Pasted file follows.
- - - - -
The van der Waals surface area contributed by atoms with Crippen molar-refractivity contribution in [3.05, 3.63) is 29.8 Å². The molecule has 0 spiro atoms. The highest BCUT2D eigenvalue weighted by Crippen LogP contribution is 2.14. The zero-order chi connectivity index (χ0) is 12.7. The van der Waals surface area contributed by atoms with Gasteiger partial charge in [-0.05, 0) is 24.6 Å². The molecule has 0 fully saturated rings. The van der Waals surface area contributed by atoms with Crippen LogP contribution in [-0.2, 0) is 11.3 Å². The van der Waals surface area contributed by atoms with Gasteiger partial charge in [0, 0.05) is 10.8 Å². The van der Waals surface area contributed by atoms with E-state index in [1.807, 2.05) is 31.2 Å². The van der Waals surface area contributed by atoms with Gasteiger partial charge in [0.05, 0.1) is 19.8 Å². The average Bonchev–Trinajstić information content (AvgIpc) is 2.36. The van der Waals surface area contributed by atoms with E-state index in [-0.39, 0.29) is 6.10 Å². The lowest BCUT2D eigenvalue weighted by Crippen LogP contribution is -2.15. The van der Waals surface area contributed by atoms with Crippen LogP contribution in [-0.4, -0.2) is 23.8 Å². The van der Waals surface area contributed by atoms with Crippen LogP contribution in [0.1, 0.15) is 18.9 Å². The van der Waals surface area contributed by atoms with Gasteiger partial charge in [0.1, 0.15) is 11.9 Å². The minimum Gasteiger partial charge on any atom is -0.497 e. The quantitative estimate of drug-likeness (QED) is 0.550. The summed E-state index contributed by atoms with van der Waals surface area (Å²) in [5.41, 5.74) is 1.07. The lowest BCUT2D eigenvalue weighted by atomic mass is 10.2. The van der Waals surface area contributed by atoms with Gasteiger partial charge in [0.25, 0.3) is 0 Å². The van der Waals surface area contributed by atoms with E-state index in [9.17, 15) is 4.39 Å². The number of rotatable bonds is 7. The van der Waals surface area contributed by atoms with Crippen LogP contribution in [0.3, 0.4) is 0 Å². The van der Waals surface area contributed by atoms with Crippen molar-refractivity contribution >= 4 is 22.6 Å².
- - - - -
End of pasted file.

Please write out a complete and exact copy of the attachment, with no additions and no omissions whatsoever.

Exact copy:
The van der Waals surface area contributed by atoms with Crippen molar-refractivity contribution in [3.05, 3.63) is 29.8 Å². The molecule has 0 spiro atoms. The highest BCUT2D eigenvalue weighted by Crippen LogP contribution is 2.14. The zero-order chi connectivity index (χ0) is 12.7. The van der Waals surface area contributed by atoms with Gasteiger partial charge in [-0.05, 0) is 24.6 Å². The molecule has 0 fully saturated rings. The van der Waals surface area contributed by atoms with Crippen LogP contribution in [-0.2, 0) is 11.3 Å². The van der Waals surface area contributed by atoms with Gasteiger partial charge in [0, 0.05) is 10.8 Å². The van der Waals surface area contributed by atoms with E-state index in [1.807, 2.05) is 31.2 Å². The van der Waals surface area contributed by atoms with Gasteiger partial charge in [0.05, 0.1) is 19.8 Å². The average Bonchev–Trinajstić information content (AvgIpc) is 2.36. The van der Waals surface area contributed by atoms with E-state index in [-0.39, 0.29) is 6.10 Å². The lowest BCUT2D eigenvalue weighted by Crippen LogP contribution is -2.15. The van der Waals surface area contributed by atoms with Crippen LogP contribution in [-0.4, -0.2) is 23.8 Å². The van der Waals surface area contributed by atoms with Crippen LogP contribution in [0.1, 0.15) is 18.9 Å². The van der Waals surface area contributed by atoms with Gasteiger partial charge in [0.1, 0.15) is 11.9 Å². The minimum Gasteiger partial charge on any atom is -0.497 e. The quantitative estimate of drug-likeness (QED) is 0.550. The summed E-state index contributed by atoms with van der Waals surface area (Å²) in [5.41, 5.74) is 1.07. The lowest BCUT2D eigenvalue weighted by atomic mass is 10.2. The van der Waals surface area contributed by atoms with Gasteiger partial charge in [0.25, 0.3) is 0 Å². The van der Waals surface area contributed by atoms with E-state index in [9.17, 15) is 4.39 Å². The number of rotatable bonds is 7. The van der Waals surface area contributed by atoms with Crippen LogP contribution in [0.3, 0.4) is 0 Å². The van der Waals surface area contributed by atoms with Crippen molar-refractivity contribution >= 4 is 22.6 Å².